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Sinus of valsalva aneurysm(SVA) is a rare cardiac anomaly which may be congenital or acquired, and is missed diagnosis frequently because the unrupture aneurysm is always asymptomatic. To report a case of coronary sinus aneurysm rupture into the right atrium and review the diagnosis and management strategies for this disease.
A 25-year-old male patient was admitted to our hospital because of recurrent palpitations and chest tightness lasting for 10 days. He was in New York Heart Association class II, with a heart rate of 108 bpm and normal blood pressure on admission. Other physical exams were benign except for a grade III/VI systolic and diastolic continuous murmur over 3/4th intercostal space on left sternal border and apical. Echocardiography revealed noncoronary sinus of valsalva aneurysm rupture into the right atrium, localized mitral insufficiency, and normal left ventricular ejection fraction (EF67%).
The patient underwent transcatheter closure of ruptured SVA 3days after admission. Ascending aorta angiography in operation revealed a noncoronary aortic sinus aneurysm ruptured into the right atrium. Repeated angiography showed no residual shunt after implantation of the occluder. The clinical manifestation of this patient was improved after the transcatheter closure. Echocardiography was rechecked 2days and 8days after, indicated that the location of the occluder was normal and no residual shunt was detected.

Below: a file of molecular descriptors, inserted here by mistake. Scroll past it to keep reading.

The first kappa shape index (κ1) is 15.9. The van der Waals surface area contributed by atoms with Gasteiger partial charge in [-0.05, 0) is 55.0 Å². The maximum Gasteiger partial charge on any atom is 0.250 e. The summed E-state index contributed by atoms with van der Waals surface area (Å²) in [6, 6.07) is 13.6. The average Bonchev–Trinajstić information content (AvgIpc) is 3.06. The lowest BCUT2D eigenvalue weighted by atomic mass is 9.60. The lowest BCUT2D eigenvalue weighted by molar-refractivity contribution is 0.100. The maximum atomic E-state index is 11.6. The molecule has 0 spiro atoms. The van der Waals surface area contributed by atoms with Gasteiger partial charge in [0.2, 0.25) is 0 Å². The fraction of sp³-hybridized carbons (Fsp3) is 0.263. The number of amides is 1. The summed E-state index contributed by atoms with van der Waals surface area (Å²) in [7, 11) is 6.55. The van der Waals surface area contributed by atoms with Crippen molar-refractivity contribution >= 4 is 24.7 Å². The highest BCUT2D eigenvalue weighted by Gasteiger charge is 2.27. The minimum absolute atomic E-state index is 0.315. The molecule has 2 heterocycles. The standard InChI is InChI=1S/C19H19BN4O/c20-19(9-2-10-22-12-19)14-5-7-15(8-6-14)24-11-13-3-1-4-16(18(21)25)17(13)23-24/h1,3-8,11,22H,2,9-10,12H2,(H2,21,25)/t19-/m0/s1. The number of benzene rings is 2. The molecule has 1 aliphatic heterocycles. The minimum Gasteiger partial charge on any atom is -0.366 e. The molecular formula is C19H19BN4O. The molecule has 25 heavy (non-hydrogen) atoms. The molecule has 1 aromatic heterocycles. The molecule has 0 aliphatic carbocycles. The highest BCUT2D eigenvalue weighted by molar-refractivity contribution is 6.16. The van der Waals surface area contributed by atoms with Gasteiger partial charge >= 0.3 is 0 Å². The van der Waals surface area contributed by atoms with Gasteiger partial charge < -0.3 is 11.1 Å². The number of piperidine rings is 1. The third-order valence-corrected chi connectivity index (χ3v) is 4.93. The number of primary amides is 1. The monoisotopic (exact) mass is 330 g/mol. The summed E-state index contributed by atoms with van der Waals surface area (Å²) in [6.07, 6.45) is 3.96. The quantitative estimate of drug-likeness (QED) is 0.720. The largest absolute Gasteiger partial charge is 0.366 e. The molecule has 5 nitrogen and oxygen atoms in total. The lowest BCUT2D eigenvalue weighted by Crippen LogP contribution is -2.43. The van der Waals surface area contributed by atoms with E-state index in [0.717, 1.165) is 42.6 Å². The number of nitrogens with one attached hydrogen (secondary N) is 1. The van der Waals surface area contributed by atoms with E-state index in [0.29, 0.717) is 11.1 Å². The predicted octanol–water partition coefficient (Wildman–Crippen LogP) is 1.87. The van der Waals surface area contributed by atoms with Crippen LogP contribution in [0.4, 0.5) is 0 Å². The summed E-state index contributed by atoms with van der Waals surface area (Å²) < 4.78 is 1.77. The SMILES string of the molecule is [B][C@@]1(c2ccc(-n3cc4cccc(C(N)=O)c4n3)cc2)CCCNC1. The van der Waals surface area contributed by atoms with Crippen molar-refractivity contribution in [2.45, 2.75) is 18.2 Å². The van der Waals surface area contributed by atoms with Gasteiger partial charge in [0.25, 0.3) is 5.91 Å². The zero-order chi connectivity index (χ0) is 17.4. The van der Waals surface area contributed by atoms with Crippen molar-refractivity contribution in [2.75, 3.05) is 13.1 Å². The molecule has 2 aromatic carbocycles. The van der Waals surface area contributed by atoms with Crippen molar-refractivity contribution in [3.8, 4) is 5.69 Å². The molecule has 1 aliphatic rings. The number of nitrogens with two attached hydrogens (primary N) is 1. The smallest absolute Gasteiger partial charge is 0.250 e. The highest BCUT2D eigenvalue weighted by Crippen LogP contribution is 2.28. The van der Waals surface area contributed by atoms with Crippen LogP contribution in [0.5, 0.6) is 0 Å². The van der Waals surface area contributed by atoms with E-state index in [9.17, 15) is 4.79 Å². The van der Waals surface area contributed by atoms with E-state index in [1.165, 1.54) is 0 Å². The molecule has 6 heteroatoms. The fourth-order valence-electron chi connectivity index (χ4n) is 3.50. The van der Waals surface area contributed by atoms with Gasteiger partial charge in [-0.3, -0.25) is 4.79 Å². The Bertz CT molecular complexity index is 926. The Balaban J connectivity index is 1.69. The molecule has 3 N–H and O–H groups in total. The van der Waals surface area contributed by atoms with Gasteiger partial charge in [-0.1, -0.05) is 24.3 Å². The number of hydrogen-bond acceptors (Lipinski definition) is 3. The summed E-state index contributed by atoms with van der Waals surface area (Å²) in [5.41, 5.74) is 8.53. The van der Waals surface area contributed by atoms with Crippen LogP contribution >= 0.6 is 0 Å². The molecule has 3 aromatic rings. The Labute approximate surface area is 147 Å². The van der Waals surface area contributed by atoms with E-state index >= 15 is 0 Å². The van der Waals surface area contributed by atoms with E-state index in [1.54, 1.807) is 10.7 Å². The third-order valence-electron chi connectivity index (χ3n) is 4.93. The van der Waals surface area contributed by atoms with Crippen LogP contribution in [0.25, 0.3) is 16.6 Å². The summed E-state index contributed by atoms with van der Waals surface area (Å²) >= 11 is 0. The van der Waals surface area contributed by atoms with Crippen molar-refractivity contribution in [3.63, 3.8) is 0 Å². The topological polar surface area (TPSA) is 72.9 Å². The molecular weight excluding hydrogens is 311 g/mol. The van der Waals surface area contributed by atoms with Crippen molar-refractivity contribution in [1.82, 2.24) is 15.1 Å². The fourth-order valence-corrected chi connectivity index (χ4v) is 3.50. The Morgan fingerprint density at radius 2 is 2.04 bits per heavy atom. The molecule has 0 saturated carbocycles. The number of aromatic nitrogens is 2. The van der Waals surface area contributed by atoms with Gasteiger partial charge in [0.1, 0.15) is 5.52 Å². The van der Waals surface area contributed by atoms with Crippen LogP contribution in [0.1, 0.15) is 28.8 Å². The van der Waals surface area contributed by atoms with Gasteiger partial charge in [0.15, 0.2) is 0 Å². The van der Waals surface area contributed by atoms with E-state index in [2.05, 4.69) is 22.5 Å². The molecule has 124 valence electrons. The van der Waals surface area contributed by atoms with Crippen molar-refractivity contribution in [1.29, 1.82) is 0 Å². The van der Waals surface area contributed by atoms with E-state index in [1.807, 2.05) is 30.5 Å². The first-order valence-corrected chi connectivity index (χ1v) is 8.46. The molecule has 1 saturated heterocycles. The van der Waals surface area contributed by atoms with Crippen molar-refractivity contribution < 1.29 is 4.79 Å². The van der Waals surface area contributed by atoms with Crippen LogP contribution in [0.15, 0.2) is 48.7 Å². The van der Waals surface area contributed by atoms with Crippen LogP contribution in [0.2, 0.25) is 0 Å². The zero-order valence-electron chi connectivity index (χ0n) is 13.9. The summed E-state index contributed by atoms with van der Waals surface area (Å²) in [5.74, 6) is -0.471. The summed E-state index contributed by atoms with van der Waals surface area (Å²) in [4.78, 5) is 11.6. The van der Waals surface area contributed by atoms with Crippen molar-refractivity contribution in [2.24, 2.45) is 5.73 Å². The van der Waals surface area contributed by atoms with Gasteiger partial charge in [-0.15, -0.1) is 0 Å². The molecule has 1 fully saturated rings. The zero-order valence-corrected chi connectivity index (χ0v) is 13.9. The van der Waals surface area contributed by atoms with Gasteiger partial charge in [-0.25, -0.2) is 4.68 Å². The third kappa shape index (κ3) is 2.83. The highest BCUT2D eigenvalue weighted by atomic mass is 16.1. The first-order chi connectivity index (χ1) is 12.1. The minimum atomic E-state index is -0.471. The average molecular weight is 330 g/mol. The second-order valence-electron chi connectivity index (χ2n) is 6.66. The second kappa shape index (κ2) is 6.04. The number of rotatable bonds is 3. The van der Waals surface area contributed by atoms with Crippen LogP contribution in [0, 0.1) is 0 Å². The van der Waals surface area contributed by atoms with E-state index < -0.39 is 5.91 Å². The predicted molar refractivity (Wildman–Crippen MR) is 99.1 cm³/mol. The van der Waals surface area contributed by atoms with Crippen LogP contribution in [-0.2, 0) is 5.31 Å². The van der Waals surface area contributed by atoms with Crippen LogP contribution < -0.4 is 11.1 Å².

SVA is an unusual cardiac anomaly congenital or acquired secondary to infections, degenerative disease or trauma, and manifests as the separation between the aortic media and annulus fibrous. Most of them are located in the right coronary sinus and rarely happen in noncoronary or left coronary sinus. It may induce complications such as ruptrue,right ventricular outflow tract obstruction, infective endocarditis, malignant arrhythmias and myocardial ischemia. Among them rupture is the most common one, which induce aorto-cardiac shunt or left to right shunt if ruptured into right cardiac chambers, and acute progressive heart failure. There are also a few cases of SVA protruding and broken into the pericardium, left ventricular and pulmonary artery. The challenge of early diagnosis is that most unrupture aneurysms are asymptomatic or display nonspecific symptoms including exertional dyspnea,palpitation,chest pain, syncope and cardiac murmurs. The diagnosis of SVA mainly relies on echocardiography, cardiac computed tomography or magnetic resonance imaging. Percutaneous transcatheter aortic angiography is useful in confirming the diagnosis and the hemodynamic changes of the lesion, evaluating precisely the associated cardiac anomalies and interventional treatment of occlusion. We aim to emphasize the vital importance of experience that early echocardiography should be performed in suspicious patients for timely diagnosis and intervention, to reduce the risk of rupture. Intervention of aneurysm including percutaneous transcatheter closure and direct surgical suturing is generally recommended for the optimal choice, depending on defect size, the quality of the tissues and whether combined with other structural anomalies. Urgent surgical intervention is recommended for intrapericardial rupture. Aortic valve replacement is generally required when aortic regurgitation present, and full aortic root replacement might be necessary if the lesion involve extensive or distort the aortic root.